Lots of folks don’t like to hear somebody say ‘If you’ve got a headache take an aspirin ‘ It may sound less than empathetic despite being sound advice ; ) Its as the man said not what you say but how you say it and to whom . Whatever you say say nothin is probably good advice for those of us who are to outspoken and being able to say nothin while saying saying something is the modern politicians most frequently used electoral trait 😉

  • MainlandUlsterman

    also, much as politicians are reviled, they usually have some people skills – and to the extent they don’t, it holds them back, as indeed it should. Otherwise we’d be run by super bright fellows of All Souls like John Redwood who can’t actually lead people (because they look down on us) and who see the problems of the country as an intellectual puzzle that only the likes of them have meaningful ideas about solving. You do need some people like that, the chess champions of this world – but in the civil service, de-politicised, not representing or dealing with the public. Even in the civil service, they should answer to colleagues who get people a bit better than they do.

    I’m not saying ‘hard’ scientists can’t get people but their training and inclination certainly doesn’t make it easy. I am very opposed to technocracy and feel strongly that arts and humanities graduates bring something to the table in terms of outlook and disposition that is currently undervalued in society and in government – circumspection and a comfort with the grey areas of life.

  • MainlandUlsterman

    we do still need to measure, but I know from the research industry that we fell into the trap for many decades of thinking what was readily measurable was what was important.

    Also, realising (as the research industry largely now does) that people’s behaviour and thinking is a mountainous topography and not a flat plain, where and what you measure, and why, has changed quite a lot. You can’t do economics, or research, these days without some idea of behavioural economics, which in turn is based on how people’s minds actually work.

  • Greenflag 2

    ‘circumspection and a comfort with the grey areas of life’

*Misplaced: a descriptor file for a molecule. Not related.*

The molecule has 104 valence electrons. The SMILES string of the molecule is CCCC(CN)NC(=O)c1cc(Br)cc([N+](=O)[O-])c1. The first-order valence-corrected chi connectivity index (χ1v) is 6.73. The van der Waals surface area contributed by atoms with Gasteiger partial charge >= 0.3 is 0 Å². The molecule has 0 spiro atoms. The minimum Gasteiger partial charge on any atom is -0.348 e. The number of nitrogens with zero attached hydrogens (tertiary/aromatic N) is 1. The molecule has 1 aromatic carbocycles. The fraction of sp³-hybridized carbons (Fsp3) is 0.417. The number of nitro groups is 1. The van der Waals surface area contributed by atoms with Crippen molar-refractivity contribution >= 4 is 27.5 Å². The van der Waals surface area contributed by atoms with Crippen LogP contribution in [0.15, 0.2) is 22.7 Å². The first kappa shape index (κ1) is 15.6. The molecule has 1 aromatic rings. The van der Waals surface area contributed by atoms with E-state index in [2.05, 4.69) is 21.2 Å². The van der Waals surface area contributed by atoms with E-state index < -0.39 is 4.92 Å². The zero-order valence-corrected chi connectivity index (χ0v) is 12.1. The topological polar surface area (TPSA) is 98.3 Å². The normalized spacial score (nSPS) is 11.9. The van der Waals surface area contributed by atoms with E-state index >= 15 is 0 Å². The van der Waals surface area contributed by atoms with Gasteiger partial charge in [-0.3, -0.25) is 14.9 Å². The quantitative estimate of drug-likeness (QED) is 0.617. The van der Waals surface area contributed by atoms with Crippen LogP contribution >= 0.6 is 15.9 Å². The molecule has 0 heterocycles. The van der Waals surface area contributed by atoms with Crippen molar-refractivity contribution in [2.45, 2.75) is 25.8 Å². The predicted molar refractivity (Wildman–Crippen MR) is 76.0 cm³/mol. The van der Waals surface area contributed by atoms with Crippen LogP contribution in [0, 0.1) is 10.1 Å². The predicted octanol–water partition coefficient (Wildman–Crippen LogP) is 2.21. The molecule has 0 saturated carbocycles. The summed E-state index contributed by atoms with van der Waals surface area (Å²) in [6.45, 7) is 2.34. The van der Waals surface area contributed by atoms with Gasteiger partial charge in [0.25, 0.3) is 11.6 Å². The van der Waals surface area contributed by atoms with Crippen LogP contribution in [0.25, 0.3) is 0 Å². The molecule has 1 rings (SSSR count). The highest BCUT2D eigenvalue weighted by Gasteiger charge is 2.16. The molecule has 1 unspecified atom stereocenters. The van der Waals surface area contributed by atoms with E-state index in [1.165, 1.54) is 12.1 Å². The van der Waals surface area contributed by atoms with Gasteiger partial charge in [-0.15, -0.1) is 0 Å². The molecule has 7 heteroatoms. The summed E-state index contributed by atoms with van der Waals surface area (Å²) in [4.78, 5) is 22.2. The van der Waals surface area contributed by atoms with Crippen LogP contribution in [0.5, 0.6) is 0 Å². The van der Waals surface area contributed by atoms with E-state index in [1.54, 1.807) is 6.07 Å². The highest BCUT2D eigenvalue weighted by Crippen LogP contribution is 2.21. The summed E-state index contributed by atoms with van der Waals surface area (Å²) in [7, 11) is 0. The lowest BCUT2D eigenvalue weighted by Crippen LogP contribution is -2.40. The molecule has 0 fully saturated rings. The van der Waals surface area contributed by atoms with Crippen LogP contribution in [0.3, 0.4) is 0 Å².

FF or what I call the ‘fudge factor ‘ not the Irish political party though that FF were always more cognisant of ‘fudge ‘ in politics than their political rivals . And some would now say they have been ‘reborn ‘ thanks to the fortuitous juxtapositin of their inherent ‘fudginess ‘ and the current political and economic situation in the Republic .

    The Old Unionist Party of NI was never into fudge – It never had to be . It was a black and white world (orange and green ) and grey was nowhere to be seen or heard . It worked for five decades until the other side stopped playing the game . When one team wins all the time -eventually the others decide the game is rigged and stop playing according to the old rules . The late Enoch Powell though a ‘humanities ‘ scholar of some repute did not possess enough of the ‘fudge factor ‘ to survive in politics in Britain . He did however prolong his career in Northern Ireland where his lack of fudge was less of a hindrance . In times of political turmoil a larger than normal percentage of the population will turn their backs on fudge and seek political or national salvation from those with a simpler black and white perspective on why the ‘world ‘ is nt fair any more to people like ‘us ‘ while ‘they ‘ get everything they want .

    Churchill who was skeptical of democracy was even more skeptical of rule by experts – Experts (by which he meant scientists ) should be on tap but never on top ( by which he meant in political power ) . Its the nature of speciality i.e knowing everything about one area of life that inhibits (not in every case ) a broader knowledge of the human political animal . The American Presidential candidate Ben Carson – a brain surgeon – is perhaps the best current example of this ‘fact ‘ . While I’d certainly trust the man to operate on what’s remaining of my brain cell I’d have much less confidence in his political presidential talents .